What is PreCollege at Ringling College of Art and Design? From their web site:
“Students from around the country and abroad come together to study the arts in a four-week intensive, residential program while earning college credit. They live together, learn together, and experience a summer of discovery, growth and exploration.”
Credit to a student that wanted to take some of his summer and continue his education and career planning. We sat down with dPaul and spoke with him about the experience. Imagine me sitting on a rocking chair chatting with him.
Weekly schedules were different depending on the student. With the roughly 120 students attending the PreCollege program at Ringling College of Art and Design, students were split up into multiple groups to keep from filling a classroom with 40 or more kids. My schedule consisted of five different classes that covered many different interests in the art and design industry, and two specialized courses that were selected by the students during the sign up process.
- Monday: Figure Study (Traditional Figure drawing)
- Tuesday: 2-D Design (Graphic Design)
- Wednesday: 3-D Workshop (Wire Sculpting)
- Thursday: 4-D Visual Design (Videography)
- Friday: Form and Space (Traditional Still life)
Following these standard classes, we had our immersion classes, or a field trip depending on the day. Monday and Thursday was Visual Development for me, which was a concept design class involving illustrating characters based on prompts given to us every two classes. Tuesday and Friday was 3-D Animation, where the students worked in Autodesk’s 3-D animation software Maya creating 3-D animations. Wednesday was typically the day that the entire program went on a field trip.
How was the work-load?
My parents both warned me that the program would “work my ‘butt’ off”, and while I wasn’t expecting the program to be a breeze, the entire program definitely kept me real busy. Art school isn’t all fun and games, it can really work you to the bone! Some kids had to stay up all night to get their work done, but others were able to manage their time wisely. I applaud those who could manage their time, I found myself struggling here and there, and had to stay up one night to finish a group project. However, the load was not enough to make anyone crack. Everyone in my classes seemed to genuinely enjoy their time there.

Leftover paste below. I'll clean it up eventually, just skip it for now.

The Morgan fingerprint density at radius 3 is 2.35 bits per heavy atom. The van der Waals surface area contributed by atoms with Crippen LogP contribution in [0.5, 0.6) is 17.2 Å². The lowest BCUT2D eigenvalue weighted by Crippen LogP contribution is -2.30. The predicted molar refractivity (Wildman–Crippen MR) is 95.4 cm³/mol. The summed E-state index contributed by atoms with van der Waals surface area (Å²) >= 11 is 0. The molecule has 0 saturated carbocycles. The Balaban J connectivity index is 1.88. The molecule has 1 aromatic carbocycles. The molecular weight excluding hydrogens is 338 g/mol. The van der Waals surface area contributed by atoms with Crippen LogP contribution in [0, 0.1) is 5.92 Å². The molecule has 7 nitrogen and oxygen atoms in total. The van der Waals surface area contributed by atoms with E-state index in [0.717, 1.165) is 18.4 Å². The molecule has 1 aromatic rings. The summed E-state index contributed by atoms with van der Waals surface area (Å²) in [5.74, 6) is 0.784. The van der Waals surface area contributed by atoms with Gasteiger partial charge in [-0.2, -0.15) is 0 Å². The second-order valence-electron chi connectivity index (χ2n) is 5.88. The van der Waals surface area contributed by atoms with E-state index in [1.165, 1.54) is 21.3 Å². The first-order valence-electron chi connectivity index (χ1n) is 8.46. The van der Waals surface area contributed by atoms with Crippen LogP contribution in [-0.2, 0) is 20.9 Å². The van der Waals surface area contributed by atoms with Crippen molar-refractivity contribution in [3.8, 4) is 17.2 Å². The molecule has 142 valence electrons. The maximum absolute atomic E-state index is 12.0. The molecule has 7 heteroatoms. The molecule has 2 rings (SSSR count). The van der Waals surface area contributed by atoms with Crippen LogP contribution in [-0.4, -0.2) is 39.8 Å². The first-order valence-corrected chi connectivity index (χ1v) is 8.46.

All of the teachers were great. I never felt lost in a class because the teachers and the teaching assistants were always on top of things if the students needed help. Not only were the teachers friendly and helpful, but they also had very effective methods of teaching. I felt that the relationship between the students and teachers helped the productivity in class, students and teachers became comfortable with one another very early on.
How was the social climate? Being somewhere new for an entire month can be intimidating.
I can’t speak for all of the students that were at the PreCollege program, but I know that I felt very at home with all of the people at Ringling. Everyone eventually found their group of people to hang around with, and the residence assistants were always willing to be friendly. I found I had a lot in common with some of the R.A.s (residence assistants). I also made the strongest friendships of my life with a few people from the program. The best part about the social element to this program was that everyone at the school is there for something that they’re interested in. That common ground makes it very comfortable for people to find their friends, and I’ve never had closer friends until going to Ringling.
What was the artistic focus like?
The five unconditional classes helped balance the different art forms, even if someone was an avid graphic designer, not only will the designer work in the medium they enjoy but they would be forced to step out of their comfort zone and draw some figures, or make a sculpture. The same can be said for an illustrator that prefers to work with a pencil and paper, they would find themselves working digitally as well as traditionally to get a balance of all sorts of art forms.
Absolutely, for a while I was a little unsure of where I wanted to go for college. While I knew of plenty of art schools that I felt would be a good fit for me, I couldn’t really immerse myself in the environment until I got to my freshman year of college. I think that attending this PreCollege program solidified my goals for college, and I’m certain I would like to attend Ringling College of Art and Design. I would recommend this program to anyone and everyone that can manage attending. I’m not exaggerating when I say that Ringling PreCollege changed my life, and I think it was for the better.
Feel free to comment on the blog and “talk” with dPaul, he is a wealth of information and is willing to continue to share his experience with us. I want to thank him for taking the time to talk with us.